Take a closer look at Jeremiah 17.5

“Cursed is the one who trusts in man,
who draws strength from mere flesh
and whose heart turns away from the Lord.”

When we as Christian business owners place our faith in our own strength and find our hearts turning away from the Lord, we bring on ourselves a curse.

Arar is also used twice in Malachi 3.9-10, where the prophet curses his own people because they are robbing God by not giving the entire tithe:

9You are under a curse—your whole nation—because you are robbing me.  10Bring the whole tithe into the storehouse, that there may be food in my house. Test me in this,” says the Lord Almighty, “and see if I will not throw open the floodgates of heaven and pour out so much blessing that there will not be room enough to store it.”

Notice that in both Jeremiah and Malachi, the curses are attached to actions but so are the corresponding blessings. Not always, but often, passages that deal with curses also deal with blessings.  If we commit certain actions, we will bring upon ourselves a curse but if we commit other actions, we will bring upon ourselves a blessing.  It is important to note two things in conjunction with this:

  1. Actions always indicate heart attitude. I can’t discern what you believe and value by your words, but I can certainly discern what you believe and value by your actions.
  2. Blessings and curses are not formulas to success. Your heart matters in all of this.  What you love—who you love—is evident in your actions.

In Malachi, we are cursed when we don’t tithe.  God expects us to take care of His house first, then take care of our house.  I can’t tell you how many Christian business owners I’ve met who don’t tithe.  Honestly, they’ll give two or three percent while blaming government taxes and costs in the business.  What it often comes down to is that they enjoy their toys more than they enjoy tithing.  Having these toys is not sinful, but every dollar you spend on a boat, cabin, classic car or luxury trip is one less dollar that you can give back to the Lord.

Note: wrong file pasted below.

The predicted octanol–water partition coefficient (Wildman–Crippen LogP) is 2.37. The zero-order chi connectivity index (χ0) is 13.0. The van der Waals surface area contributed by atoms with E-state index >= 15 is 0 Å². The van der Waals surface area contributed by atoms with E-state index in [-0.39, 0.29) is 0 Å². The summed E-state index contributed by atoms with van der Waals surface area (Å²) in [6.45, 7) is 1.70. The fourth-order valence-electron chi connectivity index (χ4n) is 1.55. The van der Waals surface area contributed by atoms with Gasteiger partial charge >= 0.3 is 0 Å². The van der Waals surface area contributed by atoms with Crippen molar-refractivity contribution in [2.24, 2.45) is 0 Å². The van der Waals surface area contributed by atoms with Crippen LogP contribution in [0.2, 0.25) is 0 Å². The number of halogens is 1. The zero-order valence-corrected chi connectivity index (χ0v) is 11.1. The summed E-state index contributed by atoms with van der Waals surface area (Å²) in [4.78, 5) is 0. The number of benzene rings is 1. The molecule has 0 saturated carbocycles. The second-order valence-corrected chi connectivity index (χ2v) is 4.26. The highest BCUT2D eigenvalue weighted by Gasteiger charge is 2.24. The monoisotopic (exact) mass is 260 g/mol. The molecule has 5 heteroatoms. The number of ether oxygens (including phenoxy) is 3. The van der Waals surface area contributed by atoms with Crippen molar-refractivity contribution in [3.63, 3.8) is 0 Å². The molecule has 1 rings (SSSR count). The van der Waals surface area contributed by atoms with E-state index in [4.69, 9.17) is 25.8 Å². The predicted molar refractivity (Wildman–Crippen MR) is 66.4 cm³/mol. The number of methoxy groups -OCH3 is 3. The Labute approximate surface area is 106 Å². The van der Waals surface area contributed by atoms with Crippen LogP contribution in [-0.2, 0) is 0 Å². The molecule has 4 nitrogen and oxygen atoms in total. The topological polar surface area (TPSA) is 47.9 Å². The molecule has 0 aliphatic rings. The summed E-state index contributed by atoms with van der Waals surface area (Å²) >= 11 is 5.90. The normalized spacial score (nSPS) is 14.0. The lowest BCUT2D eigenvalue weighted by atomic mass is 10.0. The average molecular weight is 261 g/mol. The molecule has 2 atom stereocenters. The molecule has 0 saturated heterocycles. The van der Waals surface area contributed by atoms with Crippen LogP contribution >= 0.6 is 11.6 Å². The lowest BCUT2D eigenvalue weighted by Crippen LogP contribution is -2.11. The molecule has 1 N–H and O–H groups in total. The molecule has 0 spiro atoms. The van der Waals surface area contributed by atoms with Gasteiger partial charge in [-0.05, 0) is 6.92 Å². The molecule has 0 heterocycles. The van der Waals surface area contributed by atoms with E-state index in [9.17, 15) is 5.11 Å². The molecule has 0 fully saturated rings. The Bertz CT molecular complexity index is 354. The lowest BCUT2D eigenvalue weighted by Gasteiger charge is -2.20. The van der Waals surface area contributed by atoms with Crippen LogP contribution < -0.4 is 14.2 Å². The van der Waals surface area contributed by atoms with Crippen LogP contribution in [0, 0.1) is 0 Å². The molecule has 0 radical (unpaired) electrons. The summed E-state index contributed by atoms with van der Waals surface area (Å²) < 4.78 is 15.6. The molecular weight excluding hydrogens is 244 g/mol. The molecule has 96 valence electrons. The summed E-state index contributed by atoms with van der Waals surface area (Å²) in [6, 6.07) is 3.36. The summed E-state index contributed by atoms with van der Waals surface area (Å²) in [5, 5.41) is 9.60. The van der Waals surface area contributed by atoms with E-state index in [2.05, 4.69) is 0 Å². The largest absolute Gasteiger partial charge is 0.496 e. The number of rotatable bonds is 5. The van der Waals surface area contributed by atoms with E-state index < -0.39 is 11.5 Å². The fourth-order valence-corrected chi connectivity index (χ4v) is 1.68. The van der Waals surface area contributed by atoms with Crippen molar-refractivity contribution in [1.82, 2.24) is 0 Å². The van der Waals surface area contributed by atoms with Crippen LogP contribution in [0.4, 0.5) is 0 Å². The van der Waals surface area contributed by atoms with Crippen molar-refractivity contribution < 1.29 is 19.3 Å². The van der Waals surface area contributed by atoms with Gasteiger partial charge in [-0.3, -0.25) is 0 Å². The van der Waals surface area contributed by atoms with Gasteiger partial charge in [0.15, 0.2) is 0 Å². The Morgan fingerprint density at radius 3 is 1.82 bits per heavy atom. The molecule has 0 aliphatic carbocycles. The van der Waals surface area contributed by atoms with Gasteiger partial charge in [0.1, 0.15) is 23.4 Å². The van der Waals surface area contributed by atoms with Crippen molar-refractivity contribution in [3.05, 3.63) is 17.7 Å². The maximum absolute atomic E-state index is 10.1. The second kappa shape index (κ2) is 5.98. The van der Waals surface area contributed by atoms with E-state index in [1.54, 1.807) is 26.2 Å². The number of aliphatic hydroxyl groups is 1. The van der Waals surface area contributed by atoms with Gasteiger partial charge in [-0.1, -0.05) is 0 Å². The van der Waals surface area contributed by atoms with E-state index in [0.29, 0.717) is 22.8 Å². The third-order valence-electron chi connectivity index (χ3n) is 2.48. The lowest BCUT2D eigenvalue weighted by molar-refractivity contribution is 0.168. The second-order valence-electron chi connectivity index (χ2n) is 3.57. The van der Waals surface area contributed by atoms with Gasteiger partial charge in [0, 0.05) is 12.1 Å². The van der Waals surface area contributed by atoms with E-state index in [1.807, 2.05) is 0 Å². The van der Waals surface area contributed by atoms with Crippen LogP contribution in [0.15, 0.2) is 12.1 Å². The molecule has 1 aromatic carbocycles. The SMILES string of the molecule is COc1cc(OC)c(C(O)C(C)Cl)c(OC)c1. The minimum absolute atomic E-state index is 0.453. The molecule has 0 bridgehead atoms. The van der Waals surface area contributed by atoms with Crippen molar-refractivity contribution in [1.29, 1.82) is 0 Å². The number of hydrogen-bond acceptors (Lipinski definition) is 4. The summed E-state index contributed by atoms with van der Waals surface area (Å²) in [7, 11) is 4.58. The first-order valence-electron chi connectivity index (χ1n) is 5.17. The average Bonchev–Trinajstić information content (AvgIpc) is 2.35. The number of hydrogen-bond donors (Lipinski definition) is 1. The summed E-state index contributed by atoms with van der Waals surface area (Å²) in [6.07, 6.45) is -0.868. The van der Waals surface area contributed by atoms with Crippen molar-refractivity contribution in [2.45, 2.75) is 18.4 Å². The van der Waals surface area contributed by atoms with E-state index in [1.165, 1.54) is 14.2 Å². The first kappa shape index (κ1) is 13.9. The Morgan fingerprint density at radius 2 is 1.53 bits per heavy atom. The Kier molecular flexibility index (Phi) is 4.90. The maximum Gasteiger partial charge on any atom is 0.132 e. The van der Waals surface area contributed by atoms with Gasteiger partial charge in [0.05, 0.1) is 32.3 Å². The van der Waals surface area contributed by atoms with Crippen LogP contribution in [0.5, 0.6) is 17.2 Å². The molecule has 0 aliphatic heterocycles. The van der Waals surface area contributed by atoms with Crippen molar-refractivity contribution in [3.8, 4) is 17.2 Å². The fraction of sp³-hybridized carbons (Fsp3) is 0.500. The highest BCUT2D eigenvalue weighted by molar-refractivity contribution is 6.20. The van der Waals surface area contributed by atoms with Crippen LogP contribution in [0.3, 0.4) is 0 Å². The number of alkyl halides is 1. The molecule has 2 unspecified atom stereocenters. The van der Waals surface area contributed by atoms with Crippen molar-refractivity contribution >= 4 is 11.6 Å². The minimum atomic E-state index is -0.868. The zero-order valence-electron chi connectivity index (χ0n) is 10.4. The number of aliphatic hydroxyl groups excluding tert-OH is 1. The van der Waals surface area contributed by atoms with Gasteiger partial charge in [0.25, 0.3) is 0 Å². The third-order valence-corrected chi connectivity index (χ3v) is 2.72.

If we will take care of God’s house first, He promises to send on us a blessing which is so large that we can’t contain it!

Trust in yourself to diminish your effectiveness

One of our culture’s dogma is that we need to “believe in ourselves.”  If, by this phrase, they mean we should have a healthy, appropriate confidence in our skills and abilities, I have no argument.

But many take it much farther than this, especially those who are politically conservative and believe self-reliance is a Christian virtue.  They literally teach that self-belief is essential to success.  They tell our young people, “Believe in yourself and you can do anything!”

What a lie.

The reality is that we cannot accomplish anything we desire if we just believe in ourselves enough.  We just can’t.  And more to the point, when we trust in ourselves rather than in the Lord for success, we bring upon ourselves a curse that will give us diminishing results for our efforts.

Now, you might say, “What about people who clearly were very successful and yet trusted entirely in themselves?  Most CEOs don’t trust in God.  Most professional athletes don’t trust in God.  Most successful politicians have little trust in God.  How can they be under a curse and yet achieve such huge successes?”

That’s a great question.  The answer is simple:  the success you see in them is still diminished—their success could have been much greater had they trusted in the Lord.  Under God’s direction and control, their successes might have been entirely different and certainly would have been significant in the Kingdom of God.  The fact that Bill Gates built Microsoft and has employed hundreds of thousands of people doesn’t impress God.  I don’t know what God would have Bill do, but I do know that it would be in line with advancing God’s agenda on this earth.